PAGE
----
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Mapping Quantum Emitters at the Nanometric Scale

Scientists from INAC and Institut Néel have developed a new technique to precisely map the position of semiconductor quantum dots integrated in a photonic structure.

Published on 29 May 2017

A new generation of optoelectronic components—such as single-photon sources—makes use of nanometric emitters called "quantum dots," integrated in a photonic structure. Produced by self-assembly, these dots are randomly distributed along a plane within the structure. In practice, it is important to know the position of emitters in order to understand and optimize the performances of components.

With this in mind, physicists have imagined an original localization technique. The photonic structure is strained in such a way as to generate a very heterogeneous mechanical stress inside this same structure. This stress causes a spectral shift in the emission of each quantum dot—toward the blue for compression and toward the red for extension. Since the amplitude of the shift is proportional to the stress intensity, measuring this shift by optical spectroscopy makes it possible to determine the position of a quantum dot on the order of nanometers.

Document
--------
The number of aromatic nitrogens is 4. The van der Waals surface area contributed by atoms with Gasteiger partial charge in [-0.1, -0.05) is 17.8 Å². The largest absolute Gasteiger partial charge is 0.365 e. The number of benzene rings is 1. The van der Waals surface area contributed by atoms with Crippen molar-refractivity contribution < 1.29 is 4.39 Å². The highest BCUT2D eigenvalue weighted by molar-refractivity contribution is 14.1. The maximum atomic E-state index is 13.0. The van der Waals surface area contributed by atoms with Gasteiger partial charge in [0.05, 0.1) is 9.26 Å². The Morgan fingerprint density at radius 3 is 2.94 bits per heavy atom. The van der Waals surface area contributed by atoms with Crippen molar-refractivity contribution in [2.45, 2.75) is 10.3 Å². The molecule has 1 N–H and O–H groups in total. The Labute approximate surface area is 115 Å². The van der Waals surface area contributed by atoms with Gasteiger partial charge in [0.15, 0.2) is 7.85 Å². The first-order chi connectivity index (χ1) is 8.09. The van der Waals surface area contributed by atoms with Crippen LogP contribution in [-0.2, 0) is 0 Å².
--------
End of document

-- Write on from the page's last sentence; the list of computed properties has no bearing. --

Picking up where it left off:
This technique was implemented in a photonic wire containing a plane of quantum dots located at its base. The strain in the wire is obtained through the selective excitation of mechanical vibration modes, using a piezoelectric actuator. Combining the results for two orthogonal flexion modes, the scientists were able to produce a precise map of the dot positions.

This approach will possibly be extended to other photonic structures, such as micropillars or other emitters that are sensitive to mechanical stress.

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